Moritz Oppenheim - Carlette von Rothschild

Wedding portrait of Charlotte von Rothschild                           

Oppenheim received the patronage of the Rothschilds, the famous family of financiers, philanthropists, patrons of the arts and sciences who greatly contributed to Jewish causes; their encouragement allowed him to attain a level of fame as a painter that would before have been impossible for a Jew. He also worked in their service, and the domain they assigned him was that of the "private portrait," a conventional genre of portraiture which presented its subject as a member of the bourgeoisie and conveyed economic status. The commissions of the Rothschilds' grand society portraits, meanwhile, were reserved for more famous artists.

Beginning in the late 1830s, Oppenheim took the traditional bourgeois private portrait a step further. The Rothschilds began to require paintings that also showed their professional credentials -- portraits hung in a bank could help establish the image of the Jewish owner as a professional and dispel the stereotyped image of the hated moneylender. To serve their needs, Oppenheim invented a new genre of portrait and iconography that presented the subject's professional image as a banker. It was Oppenheim's "banker portraits" that earned him the title "painter of the Rothschilds."[1]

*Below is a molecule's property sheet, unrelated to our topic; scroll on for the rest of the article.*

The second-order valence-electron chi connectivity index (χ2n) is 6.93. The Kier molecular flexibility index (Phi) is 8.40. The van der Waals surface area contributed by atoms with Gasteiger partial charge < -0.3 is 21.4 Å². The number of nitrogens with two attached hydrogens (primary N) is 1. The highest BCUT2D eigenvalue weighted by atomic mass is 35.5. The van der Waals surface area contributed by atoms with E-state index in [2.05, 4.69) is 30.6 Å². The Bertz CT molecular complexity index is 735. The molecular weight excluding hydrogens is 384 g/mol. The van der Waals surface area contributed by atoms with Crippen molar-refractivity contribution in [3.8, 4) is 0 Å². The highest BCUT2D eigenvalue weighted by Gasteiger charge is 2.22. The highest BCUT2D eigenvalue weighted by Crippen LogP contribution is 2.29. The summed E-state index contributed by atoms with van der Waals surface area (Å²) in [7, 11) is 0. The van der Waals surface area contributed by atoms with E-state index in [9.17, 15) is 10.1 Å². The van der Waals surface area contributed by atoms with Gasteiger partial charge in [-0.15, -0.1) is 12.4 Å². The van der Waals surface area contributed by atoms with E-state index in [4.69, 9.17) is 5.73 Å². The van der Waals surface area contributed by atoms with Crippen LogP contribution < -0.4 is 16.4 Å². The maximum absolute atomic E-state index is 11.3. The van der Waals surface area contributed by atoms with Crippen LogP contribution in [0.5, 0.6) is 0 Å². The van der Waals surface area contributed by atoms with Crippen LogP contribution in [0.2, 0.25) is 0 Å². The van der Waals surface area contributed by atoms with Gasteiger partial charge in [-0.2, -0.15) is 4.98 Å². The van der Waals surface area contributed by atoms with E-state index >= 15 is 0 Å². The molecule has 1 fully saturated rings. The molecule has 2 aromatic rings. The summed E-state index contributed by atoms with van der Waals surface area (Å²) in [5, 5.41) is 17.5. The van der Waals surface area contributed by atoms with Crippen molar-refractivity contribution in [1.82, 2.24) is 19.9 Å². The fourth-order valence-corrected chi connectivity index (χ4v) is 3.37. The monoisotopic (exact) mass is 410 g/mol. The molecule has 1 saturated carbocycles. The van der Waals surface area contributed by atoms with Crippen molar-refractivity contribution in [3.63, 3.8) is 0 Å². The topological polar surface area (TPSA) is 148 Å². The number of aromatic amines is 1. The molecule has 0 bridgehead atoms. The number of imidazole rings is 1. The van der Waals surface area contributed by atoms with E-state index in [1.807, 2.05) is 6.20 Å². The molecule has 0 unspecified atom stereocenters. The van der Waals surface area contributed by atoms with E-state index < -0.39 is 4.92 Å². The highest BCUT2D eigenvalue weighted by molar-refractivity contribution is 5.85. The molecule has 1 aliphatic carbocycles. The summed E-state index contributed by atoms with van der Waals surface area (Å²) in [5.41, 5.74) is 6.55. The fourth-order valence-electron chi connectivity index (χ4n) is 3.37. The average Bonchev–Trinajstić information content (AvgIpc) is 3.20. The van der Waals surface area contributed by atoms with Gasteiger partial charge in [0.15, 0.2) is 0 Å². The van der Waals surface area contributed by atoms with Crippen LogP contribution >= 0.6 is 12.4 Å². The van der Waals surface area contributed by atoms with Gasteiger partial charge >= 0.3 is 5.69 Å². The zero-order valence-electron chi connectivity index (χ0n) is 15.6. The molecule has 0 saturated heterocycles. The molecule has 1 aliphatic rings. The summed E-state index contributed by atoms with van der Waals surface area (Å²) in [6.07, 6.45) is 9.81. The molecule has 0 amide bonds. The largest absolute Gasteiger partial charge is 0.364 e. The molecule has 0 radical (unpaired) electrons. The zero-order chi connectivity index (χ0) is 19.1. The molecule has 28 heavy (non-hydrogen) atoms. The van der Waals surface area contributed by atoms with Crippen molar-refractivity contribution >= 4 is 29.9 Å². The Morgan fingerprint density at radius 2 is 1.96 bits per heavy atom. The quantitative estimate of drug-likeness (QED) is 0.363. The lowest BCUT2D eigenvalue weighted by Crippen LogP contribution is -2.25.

The cousins Charlotte and Lionel de Rothschild were married in Frankfurt in 1836 with great sumptuousness, publicity and fanfare. Their portraits, each painted separately, reflect the couple's membership in the great banking family.

Charlotte appears in front of a background of Mount Vesuvius that symbolized her father's Naples bank. The background in Lionel's portrait, an English park with medieval castle ruins in the background, symbolized his father's London bank. Charlotte's portrait presents an opulent and graceful figure, her gown flowing gently, her splendid jewelry painted in great detail. The full effect is reminiscent of Botticelli's women, especially the famous Primavera. Oppenheim consciously brings forth the aura of the Italian Renaissance and alludes to the legendary renaissance banking family, the Medici, to whom the Rothschilds had been frequently compared.[2]

Destineis medium
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[1] Weber, Annette. "Moritz Daniel Oppenheim and the Rothschilds" in Heuberger, Georg and Anton Merk, eds. Moritz Daniel Oppenheim: Jewish Identity in 19th Century Art. catalog of an exhibition at the Jüdisches Museum, Frankfurt, December 16 1999-April 2, 2000. Copyright ? 1999 Wienand Verlag, Jüdisches Museum, Frankfurt. P. 177. [back]

[2] Weber, p. 178. [back]

See genre painting



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